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Photo of school children at the Solar Decathlon.

Today was School Day at the Solar Decathlon. Students learned about solar energy and energy efficiency.

Photo of the solar village at the Solar Decathlon at dusk with the Washington Monument in the background.

Another day comes to a close here at the solar village. More points were awarded today and scores and standings are incredibly tight.

Solar Decathlon 2005

Daily Journal — October 11, 2005

If research and development (R&D) is conducted solely in a laboratory, no one benefits. Technologies must be transferred to the marketplace in order to be beneficial. That is the objective of the "Communications" contest, which was announced today.

The Communications contest challenges teams to communicate their experiences to a wide audience through Web sites and public tours. Points are awarded based on success in delivering clear and consistent messages and images that represent the vision, process, and results of each team's project. To judge this contest, a panel of Web site development experts evaluated the team Web sites remotely, while a panel of public relations experts listened to decathlete-led tours of each house.

Today, the results were announced at 10 a.m. by the panel. Here, in the panel's own words are the top three.

"The communication style of the third place winner of the Communications Contest matched the style of the house: elegant. The team members really planned how people would circulate through the home, and they have a great brochure for visitors. There will be a lot of families coming down to the competition, and the third place team is one of the only teams who made a tangible effort to reach out to children by having a tour guide pull a treat bowl off the top shelf of the kitchen and letting children pick out a small attractive recycled tile to take away. The third place award goes to Maryland.

"The team to take second place in the Communications Contest got points for easy navigation, solid and consumer-friendly content, and creative graphics on their Web site. The team members use their culture—everything from live music and artwork on the walls to emphasizing the importance of community in their culture—as an effective and appealing way of branding themselves, their mission, and their messages. Second place in the Communications Contest goes to Universidad de Puerto Rico.

"In first place is a team whose entire focus is making this house relevant to consumers. We loved that they explained Structural Insulated Panels by comparing them to an ice cream sandwich. In fact, food was a very effective branding metaphor for this team both in their house and on their Web site. The public should love the display of test tubes full of the natural and edible items that one can find in building materials and products throughout the home. The Communications Contest top award goes to the team with the house you can sink your teeth into: University of Colorado!"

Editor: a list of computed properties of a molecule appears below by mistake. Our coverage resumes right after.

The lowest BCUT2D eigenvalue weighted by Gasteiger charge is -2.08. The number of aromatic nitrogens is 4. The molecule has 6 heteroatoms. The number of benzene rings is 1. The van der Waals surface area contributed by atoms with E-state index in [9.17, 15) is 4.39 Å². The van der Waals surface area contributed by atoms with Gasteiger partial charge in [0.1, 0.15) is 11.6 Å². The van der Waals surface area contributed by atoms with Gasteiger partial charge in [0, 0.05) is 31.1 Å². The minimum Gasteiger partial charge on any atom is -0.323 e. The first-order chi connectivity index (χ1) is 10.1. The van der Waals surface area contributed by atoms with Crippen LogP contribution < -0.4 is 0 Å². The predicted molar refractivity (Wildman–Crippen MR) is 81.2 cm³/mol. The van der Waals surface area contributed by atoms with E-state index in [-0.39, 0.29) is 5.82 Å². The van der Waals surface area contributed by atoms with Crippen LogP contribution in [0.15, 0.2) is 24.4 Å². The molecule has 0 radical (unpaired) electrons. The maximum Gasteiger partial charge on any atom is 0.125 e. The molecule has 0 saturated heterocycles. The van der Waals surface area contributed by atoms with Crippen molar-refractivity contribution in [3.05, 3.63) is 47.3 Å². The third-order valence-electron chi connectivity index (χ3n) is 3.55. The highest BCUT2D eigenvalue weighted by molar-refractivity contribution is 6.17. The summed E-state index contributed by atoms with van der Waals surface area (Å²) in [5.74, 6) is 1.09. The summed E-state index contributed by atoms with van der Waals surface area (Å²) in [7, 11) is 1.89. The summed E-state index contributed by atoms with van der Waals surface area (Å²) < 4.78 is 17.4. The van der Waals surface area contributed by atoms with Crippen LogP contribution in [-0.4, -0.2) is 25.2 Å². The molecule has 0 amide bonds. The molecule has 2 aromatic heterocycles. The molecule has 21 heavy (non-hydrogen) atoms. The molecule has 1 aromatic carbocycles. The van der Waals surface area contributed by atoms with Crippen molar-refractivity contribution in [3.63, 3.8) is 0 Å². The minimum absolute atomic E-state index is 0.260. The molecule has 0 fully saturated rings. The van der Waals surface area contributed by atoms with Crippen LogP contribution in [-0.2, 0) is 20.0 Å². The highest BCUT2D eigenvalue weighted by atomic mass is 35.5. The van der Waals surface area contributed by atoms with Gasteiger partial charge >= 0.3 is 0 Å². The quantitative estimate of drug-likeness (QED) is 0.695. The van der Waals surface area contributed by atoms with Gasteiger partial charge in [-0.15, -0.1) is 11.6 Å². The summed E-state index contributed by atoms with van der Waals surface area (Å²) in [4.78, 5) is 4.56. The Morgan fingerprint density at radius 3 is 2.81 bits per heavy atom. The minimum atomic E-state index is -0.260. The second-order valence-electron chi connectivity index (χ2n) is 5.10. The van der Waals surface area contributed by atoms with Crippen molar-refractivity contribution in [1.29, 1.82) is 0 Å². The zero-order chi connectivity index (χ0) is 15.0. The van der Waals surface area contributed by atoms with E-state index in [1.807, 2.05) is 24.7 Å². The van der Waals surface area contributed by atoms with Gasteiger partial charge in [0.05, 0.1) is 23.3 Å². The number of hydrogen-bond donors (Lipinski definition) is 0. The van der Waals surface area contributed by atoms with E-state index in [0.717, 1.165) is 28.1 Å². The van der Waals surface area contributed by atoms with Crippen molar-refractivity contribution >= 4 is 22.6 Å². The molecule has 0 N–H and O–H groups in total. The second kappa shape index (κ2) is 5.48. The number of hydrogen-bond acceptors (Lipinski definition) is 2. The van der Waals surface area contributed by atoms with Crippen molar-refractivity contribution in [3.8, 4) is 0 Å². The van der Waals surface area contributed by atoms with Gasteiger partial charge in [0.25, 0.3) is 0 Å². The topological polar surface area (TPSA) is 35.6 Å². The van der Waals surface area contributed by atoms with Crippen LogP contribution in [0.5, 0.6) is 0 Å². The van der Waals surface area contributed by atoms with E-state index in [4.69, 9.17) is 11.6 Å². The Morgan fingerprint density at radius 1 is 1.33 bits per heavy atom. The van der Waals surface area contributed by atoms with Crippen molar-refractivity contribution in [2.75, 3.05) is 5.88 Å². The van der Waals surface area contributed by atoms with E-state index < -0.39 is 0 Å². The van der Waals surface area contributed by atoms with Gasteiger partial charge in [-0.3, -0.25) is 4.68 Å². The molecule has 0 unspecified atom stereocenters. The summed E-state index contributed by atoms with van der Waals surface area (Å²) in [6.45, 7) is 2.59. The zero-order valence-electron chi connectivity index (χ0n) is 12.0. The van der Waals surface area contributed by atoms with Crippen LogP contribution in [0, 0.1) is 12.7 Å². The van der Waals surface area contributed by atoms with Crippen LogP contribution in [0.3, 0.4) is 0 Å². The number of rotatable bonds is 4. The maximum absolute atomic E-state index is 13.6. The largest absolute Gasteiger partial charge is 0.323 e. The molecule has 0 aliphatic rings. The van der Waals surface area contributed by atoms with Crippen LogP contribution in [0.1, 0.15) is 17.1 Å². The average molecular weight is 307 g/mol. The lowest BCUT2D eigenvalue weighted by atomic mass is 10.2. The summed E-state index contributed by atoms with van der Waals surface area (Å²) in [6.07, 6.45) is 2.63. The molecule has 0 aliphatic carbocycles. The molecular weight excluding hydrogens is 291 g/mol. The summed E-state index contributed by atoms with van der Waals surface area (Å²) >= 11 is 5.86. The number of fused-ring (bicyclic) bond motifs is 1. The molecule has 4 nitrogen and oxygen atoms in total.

Tuesday was also "school day." Hundreds of inquisitive students from area elementary and high schools visited the village and toured the houses. Special activities and handouts were prepared to make their educational field trips worthwhile. Based on the happy faces I saw I expect many of their parents to visit the village this weekend after learning about the fun day they had.

The competition is heating up. If you look at the scoring page, you will see how close the teams are to one another. In many cases, they are only 10 points or less from the team in front or behind them in the standings. Because the weather is so cloudy, the competition is also becoming more challenging. Teams who understand how to conserve energy the best are gaining points on teams who are not paying enough attention. The cloudy weather should prove more clearly who has the most energy efficient house.

In the 2002 Solar Decathlon, the house with the largest solar array won the competition, partly because it was sunny every day. When it is sunny, the house with the largest solar array has the advantage because lots of excess energy can be collected. When the weather is cloudy and no one can collect much energy, the size of the array becomes less important and efficiency becomes more important. If the weather stays cloudy it will be interesting to see who will score more points and why.

The Solar Decathlon seems to be reflecting our country's current need to conserve energy because the recent hurricanes have disrupted supply. When supplies are limited, we need to use energy more wisely.

Reporting from the village,
Richard King, Department of Energy